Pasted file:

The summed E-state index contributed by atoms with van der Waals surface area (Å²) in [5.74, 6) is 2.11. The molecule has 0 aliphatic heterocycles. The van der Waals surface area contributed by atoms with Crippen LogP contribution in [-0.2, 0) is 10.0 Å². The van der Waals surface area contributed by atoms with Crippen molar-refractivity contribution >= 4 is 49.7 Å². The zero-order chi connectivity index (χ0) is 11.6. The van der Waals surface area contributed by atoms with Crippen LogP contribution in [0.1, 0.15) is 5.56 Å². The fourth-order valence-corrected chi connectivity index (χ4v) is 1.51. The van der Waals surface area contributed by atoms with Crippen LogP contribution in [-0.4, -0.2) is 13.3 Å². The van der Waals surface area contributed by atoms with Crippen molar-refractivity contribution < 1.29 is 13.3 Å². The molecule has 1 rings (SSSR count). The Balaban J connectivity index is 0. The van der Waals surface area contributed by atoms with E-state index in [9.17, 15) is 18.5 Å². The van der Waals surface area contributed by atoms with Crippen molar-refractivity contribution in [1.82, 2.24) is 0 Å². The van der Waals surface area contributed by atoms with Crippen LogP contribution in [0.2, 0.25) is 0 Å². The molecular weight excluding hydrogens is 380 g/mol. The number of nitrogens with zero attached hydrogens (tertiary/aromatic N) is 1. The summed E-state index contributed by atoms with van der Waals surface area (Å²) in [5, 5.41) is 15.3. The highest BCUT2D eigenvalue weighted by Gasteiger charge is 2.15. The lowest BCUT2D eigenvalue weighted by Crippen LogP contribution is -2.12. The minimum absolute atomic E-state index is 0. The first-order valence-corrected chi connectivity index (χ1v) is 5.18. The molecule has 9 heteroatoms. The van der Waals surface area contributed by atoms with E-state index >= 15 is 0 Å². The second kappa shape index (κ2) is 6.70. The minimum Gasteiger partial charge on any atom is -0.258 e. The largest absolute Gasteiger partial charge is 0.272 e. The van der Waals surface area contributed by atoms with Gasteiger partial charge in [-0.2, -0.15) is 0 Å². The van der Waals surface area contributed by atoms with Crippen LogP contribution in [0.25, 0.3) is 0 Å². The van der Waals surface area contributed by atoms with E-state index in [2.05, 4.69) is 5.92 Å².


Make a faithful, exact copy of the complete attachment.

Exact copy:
The summed E-state index contributed by atoms with van der Waals surface area (Å²) in [5.74, 6) is 2.11. The molecule has 0 aliphatic heterocycles. The van der Waals surface area contributed by atoms with Crippen LogP contribution in [-0.2, 0) is 10.0 Å². The van der Waals surface area contributed by atoms with Crippen molar-refractivity contribution >= 4 is 49.7 Å². The zero-order chi connectivity index (χ0) is 11.6. The van der Waals surface area contributed by atoms with Crippen LogP contribution in [0.1, 0.15) is 5.56 Å². The fourth-order valence-corrected chi connectivity index (χ4v) is 1.51. The van der Waals surface area contributed by atoms with Crippen LogP contribution in [-0.4, -0.2) is 13.3 Å². The van der Waals surface area contributed by atoms with Crippen molar-refractivity contribution < 1.29 is 13.3 Å². The molecule has 1 rings (SSSR count). The Balaban J connectivity index is 0. The van der Waals surface area contributed by atoms with E-state index in [9.17, 15) is 18.5 Å². The van der Waals surface area contributed by atoms with Crippen molar-refractivity contribution in [1.82, 2.24) is 0 Å². The van der Waals surface area contributed by atoms with Crippen LogP contribution in [0.2, 0.25) is 0 Å². The molecular weight excluding hydrogens is 380 g/mol. The number of nitrogens with zero attached hydrogens (tertiary/aromatic N) is 1. The summed E-state index contributed by atoms with van der Waals surface area (Å²) in [5, 5.41) is 15.3. The highest BCUT2D eigenvalue weighted by Gasteiger charge is 2.15. The lowest BCUT2D eigenvalue weighted by Crippen LogP contribution is -2.12. The minimum absolute atomic E-state index is 0. The first-order valence-corrected chi connectivity index (χ1v) is 5.18. The molecule has 9 heteroatoms. The van der Waals surface area contributed by atoms with E-state index >= 15 is 0 Å². The second kappa shape index (κ2) is 6.70. The minimum Gasteiger partial charge on any atom is -0.258 e. The largest absolute Gasteiger partial charge is 0.272 e. The van der Waals surface area contributed by atoms with Gasteiger partial charge in [-0.2, -0.15) is 0 Å². The van der Waals surface area contributed by atoms with Crippen LogP contribution in [0.25, 0.3) is 0 Å². The van der Waals surface area contributed by atoms with E-state index in [2.05, 4.69) is 5.92 Å².